how to get there :
Bus 6, 6A, 6X, 66 or 260 from Exchange Square Bus Terminus (MTR Hong Kong Station Exit D) and alight at Repulse Bay.

Stanley Market & Murray House
A popular market town on the sunny south side of Hong Kong Island, Stanley's relaxed ambience, crisp sea environs and bargain buys have made it world famous.

Seven days a week the open market around Stanley New Street and Stanley Market Road throbs with the passing parade of life as bargain-hunters from all over the world join in the fun of haggling with shopkeepers and stallholders. Choose from brand-name clothing and accessories, or simply irresistible souvenirs, ornaments and other Oriental knick-knacks. The market is open from 10:30am to 6:30pm.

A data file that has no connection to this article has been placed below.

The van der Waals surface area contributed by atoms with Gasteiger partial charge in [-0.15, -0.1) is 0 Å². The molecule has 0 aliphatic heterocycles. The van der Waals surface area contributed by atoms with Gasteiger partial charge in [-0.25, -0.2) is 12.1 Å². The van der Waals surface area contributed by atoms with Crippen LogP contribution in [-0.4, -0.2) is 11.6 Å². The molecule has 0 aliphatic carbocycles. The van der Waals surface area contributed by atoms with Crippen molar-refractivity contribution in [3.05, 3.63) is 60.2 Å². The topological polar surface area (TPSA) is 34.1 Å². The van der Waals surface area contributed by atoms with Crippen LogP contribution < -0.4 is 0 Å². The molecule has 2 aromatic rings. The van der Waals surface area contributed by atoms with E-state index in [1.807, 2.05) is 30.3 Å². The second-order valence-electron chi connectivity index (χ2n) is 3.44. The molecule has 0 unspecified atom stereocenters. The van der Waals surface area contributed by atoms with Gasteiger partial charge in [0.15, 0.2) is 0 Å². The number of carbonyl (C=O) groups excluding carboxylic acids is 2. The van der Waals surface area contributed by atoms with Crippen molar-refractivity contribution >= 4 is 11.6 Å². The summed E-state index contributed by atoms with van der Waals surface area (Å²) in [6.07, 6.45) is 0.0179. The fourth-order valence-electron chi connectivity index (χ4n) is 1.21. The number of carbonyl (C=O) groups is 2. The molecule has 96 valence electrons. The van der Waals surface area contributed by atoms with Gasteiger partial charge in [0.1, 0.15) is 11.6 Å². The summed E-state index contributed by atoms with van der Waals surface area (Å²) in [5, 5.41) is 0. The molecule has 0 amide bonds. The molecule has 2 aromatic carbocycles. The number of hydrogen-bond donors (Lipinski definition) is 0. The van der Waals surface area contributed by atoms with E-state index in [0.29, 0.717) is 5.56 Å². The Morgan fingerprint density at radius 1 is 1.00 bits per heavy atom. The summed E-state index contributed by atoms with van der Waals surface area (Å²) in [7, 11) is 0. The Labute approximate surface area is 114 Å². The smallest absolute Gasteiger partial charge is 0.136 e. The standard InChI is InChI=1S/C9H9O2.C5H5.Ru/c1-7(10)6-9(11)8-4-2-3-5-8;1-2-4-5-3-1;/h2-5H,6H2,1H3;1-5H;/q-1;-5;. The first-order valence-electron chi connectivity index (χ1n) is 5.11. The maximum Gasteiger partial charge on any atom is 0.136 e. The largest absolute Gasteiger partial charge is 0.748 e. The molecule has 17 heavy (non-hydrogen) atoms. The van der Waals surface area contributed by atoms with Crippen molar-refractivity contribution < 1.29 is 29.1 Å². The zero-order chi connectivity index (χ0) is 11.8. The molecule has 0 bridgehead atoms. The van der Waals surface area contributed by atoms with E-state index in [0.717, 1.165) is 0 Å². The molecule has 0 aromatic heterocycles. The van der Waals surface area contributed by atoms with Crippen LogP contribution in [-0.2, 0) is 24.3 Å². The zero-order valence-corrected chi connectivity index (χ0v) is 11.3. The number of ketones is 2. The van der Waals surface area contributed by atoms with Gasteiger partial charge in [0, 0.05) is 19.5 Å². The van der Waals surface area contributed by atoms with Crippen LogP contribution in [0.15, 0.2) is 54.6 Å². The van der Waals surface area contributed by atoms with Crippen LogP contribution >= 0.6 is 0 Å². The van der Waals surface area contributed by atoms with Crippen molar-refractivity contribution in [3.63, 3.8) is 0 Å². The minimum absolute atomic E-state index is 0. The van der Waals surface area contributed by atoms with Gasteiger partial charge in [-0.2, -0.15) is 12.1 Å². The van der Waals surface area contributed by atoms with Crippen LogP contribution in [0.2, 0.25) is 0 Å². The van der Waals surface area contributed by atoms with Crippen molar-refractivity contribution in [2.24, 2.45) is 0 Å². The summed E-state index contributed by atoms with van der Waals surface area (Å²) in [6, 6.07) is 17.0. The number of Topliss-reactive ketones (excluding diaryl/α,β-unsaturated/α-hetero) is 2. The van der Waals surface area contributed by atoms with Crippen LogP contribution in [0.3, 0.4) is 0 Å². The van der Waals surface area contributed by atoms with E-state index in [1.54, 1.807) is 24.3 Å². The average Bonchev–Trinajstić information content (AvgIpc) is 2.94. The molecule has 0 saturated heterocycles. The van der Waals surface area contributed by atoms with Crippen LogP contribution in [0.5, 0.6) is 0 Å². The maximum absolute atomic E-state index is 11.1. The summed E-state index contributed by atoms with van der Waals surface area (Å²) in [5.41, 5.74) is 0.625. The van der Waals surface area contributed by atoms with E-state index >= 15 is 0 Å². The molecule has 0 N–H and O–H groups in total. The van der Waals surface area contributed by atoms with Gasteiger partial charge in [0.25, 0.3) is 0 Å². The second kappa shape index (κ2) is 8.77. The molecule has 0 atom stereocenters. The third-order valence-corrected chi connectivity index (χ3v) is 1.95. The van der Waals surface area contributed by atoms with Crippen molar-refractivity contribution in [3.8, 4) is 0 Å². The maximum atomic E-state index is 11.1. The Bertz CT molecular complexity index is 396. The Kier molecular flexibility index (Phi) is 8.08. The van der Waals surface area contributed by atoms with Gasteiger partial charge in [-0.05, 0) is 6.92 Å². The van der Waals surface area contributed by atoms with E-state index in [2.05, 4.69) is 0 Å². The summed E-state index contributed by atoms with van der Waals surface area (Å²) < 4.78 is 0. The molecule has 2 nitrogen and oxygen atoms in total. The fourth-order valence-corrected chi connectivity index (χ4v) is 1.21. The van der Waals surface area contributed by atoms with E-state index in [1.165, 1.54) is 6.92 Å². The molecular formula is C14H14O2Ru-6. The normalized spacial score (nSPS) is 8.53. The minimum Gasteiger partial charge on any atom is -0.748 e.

Stanley also has beautiful beaches that are popular with windsurfers. And when you're feeling peckish, you'll find a wide variety of funky bars and great restaurants to enjoy.

Among the more interesting restaurant sites on the waterfront is Murray House, a 160-year-old restored three-storey colonial building that was dismantled in 1982 from its original site in Central and then rebuilt in Stanley. It was restored in 1998 and now houses the Hong Kong Maritime Museum as well as restaurants.

Situated beside Murray House is Blake Pier at Stanley. Originally located in Central, Blake Pier was first dismantled in 1965 and later relocated to Morse Park to form the roof of the Morse Park pavilion. Now it has returned to its role as a public pier in Stanley, complementing the colonial architectural style of Murray House.

how to get there :
1. MTR Hong Kong Station Exit D and take bus 6, 6A, 6X, 66 or 260 at Exchange Square Bus Terminus.
2. MTR Causeway Bay Station Exit B, walk to Tang Lung Street then take green minibus 40.